Education ClassRoom/Previous Logs/framework part1

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ericb2 mba_: why not present the begining today. Say a 30 min max presentation ? 11:28
mba_ I can do that. I will give a brief overview of what I could talk about. 11:29
ericb2 mba_: thank you :) 11:29
mba_ So, let's start. 11:29
FelixZ mba_: Thanks 11:29
mba_ First of all, the Framework module is very privileged - because it is largely documented in our DevGuide. 11:30
mba_ If you look on the coarse diagram in our wiki ( ) you can see what the Framework basically is 11:31
meant to do
mba_ It cares for the general managing of documents, task windows, the (high level) file handling, and more. 11:32
mba_ An important part of the Framework also is Embedding. But as I consider this to be "advanced", I will not go into details there. 11:32
mba_ If you are a macro developer or anybody else using OOo API you ususally will start with Framework API calls before you can do anything further. 11:33
mba_ Quite often this is the XDesktop::loadComponentFromURL method 11:33
mba_ This method belongs to an interface css.frame.XDesktop that not surprisingly is implemented by a service css.frame.Desktop, but also by all "frame" services (currently there is only one css.frame.Frame service but we always thought there could be more in the future). 11:35
mba_ The Desktop object does a lot more that I don't want to touch now, for a first reference I recommend to study the DevGuide ( 11:36
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mba_ loadComponentFromURL is expected to return a Component. The only interface that is mandatory for a compoent is the css.lang.XComponent interface that allows to control the components' life time. 11:38
mba_ BTW: I typed too fast - of course loadComponentFromURL belongs to css.frame.XComponentLoader. 11:39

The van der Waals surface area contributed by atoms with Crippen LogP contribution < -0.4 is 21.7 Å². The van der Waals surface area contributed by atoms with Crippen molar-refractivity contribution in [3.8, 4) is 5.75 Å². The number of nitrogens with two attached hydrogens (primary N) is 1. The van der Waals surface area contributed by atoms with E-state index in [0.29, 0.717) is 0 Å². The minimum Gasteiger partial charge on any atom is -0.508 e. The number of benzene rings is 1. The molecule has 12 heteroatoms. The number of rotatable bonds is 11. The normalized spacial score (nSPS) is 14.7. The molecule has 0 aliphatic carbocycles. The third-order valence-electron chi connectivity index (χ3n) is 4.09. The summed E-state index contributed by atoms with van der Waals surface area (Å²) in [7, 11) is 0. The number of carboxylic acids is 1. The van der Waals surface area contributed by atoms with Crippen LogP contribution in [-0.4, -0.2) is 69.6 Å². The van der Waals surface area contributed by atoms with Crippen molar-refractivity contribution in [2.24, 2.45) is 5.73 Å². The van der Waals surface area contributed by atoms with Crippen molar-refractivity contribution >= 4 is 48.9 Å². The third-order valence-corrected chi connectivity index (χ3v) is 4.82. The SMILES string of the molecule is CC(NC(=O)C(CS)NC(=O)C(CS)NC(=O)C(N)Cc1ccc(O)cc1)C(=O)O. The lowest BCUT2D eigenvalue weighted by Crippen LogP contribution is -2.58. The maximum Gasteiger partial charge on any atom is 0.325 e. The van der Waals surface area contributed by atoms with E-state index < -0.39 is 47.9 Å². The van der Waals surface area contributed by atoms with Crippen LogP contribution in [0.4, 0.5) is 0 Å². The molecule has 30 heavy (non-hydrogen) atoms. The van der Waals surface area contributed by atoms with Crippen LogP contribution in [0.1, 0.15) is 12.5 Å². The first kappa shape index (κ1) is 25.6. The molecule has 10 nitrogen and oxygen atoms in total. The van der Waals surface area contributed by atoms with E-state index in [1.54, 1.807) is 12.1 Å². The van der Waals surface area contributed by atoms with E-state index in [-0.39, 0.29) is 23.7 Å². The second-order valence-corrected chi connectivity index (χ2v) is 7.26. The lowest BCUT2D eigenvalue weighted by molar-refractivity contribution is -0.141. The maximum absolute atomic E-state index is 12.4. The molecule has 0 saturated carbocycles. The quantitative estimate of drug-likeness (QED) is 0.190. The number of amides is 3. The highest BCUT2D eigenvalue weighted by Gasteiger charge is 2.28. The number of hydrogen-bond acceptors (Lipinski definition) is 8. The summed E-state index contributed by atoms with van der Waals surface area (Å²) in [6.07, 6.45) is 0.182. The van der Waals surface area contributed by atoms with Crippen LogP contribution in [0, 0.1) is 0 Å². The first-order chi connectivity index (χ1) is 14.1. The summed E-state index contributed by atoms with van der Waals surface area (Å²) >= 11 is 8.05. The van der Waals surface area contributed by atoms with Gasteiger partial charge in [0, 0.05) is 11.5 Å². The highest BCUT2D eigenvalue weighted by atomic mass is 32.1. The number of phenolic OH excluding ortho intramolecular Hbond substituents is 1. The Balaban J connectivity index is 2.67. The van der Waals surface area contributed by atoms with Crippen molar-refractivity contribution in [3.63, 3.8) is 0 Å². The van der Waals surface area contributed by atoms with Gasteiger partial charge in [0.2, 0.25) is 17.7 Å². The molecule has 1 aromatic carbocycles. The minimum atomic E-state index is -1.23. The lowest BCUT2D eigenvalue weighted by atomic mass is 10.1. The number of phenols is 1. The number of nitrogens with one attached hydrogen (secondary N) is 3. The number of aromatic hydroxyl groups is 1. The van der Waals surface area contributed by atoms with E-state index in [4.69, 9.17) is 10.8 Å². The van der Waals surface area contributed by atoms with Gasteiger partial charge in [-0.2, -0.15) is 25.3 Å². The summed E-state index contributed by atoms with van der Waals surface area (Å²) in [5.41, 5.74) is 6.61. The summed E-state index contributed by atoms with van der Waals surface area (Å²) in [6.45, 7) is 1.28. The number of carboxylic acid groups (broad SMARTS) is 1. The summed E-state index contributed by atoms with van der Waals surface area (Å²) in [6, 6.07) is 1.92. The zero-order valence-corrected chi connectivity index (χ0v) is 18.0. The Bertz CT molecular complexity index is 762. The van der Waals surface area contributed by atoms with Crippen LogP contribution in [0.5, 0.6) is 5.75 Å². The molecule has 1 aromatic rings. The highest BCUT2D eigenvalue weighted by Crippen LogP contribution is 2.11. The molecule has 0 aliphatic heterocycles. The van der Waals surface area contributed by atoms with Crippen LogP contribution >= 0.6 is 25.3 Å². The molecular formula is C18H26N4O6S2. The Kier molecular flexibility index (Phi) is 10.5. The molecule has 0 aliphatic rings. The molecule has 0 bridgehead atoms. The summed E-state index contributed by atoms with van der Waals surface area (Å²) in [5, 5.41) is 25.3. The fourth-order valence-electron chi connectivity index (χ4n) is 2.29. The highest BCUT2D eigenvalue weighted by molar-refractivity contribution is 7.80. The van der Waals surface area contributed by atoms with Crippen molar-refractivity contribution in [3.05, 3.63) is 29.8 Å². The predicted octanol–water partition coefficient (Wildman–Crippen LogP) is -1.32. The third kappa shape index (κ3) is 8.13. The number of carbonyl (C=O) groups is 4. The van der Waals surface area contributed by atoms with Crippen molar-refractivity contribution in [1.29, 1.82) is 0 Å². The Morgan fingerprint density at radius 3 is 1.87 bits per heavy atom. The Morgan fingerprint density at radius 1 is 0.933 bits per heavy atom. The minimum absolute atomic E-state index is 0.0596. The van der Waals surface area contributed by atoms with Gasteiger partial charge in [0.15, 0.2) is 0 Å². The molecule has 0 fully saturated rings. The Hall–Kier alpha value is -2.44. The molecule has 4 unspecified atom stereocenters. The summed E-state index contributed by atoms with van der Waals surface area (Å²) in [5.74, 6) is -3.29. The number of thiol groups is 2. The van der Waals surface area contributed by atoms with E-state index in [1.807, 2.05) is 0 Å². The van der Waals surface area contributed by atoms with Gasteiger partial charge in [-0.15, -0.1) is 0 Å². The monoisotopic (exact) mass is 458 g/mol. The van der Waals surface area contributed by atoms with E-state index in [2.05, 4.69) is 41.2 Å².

mba_ What are these "components" in reality? 11:40
mba_ Or more exactly: what kinds of components can be loaded that way, usually into a frame? 11:40
mba_ Our idea was that these component could be "documents" (models) on the one extreme or simply windows on the other. 11:41
mba_ There is a third option that a simple view/controller pair without any model could be loaded into a frame and so the returned component might be a "Controller" object also. 11:42
mba_ Without going into the details too much here, the Desktop object and all the Frame objects form a hierarchy of frames that make up what we call the "Desktop Environment" that is described in the DevGuide also ( ). 11:43
mba_ All other parts of the Framework are implemented as additional services that are used inside the Desktop and Frame services. 11:45
mba_ There are several parts worth mentioning, the most important ones IMHO are the type detection and LoadEnvironment, the Dispatch Framework and the LayoutManager. 11:47
mba_ I don't want to talk about the TypeDetection and LoadEnvironment today as IMHO this is code isn't much interesting for new developers. It is quite "done" yet and it contains a lot of knowledge and "tricks" collected over the years. 11:49
mba_ The more interesting parts are the Dispatching and Layouting services as they usually offer a lot of opportunities to modify or extend them. 11:50
mba_ Understanding the Dispatch Framework ( ) is the key to understanding how the OOo UI can be extended or customized. 11:51
mba_ The idea we implemented here is that the UI of each loaded Component does not directly communicate with the outside world and that the UI of the outside world does not directly communicate with the component. 11:52
mba_ Every communication is routed through the frame. "Communication" means sending commands or exchanging status information for UI elements. 11:54
mba_ As the frame is the central part here every extension or customization can be applied at the frame - no need to plan for interactions with several, even yet-unknown components. 11:55
mba_ Examples for such things are that a simple communication file can be used to disable commands globally and - more important - the possibility to intercept command dispatching by registering DispatchInterceptors at the frame. 11:56
mba_ The Dispatch Framework is based on the idea that a command can be executed only if a Dispatch object can be found for it. So a UI element (e.g. a toolbar button) queries for such an object by asking the frame it is assigned to (how this assignment is done will be explained later). 11:58
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mba_ The frame now can either handle the command itself (because it knows it and does not want to allow others to handle it or because this command is disabled by configuration), pass it to its component if it also imlements Dispatching) or scans the configuration whether there is another DispatchProvider object that can handle the command. 12:00
mba_ The last option is the base for the whole Extension infrastructure. 12:00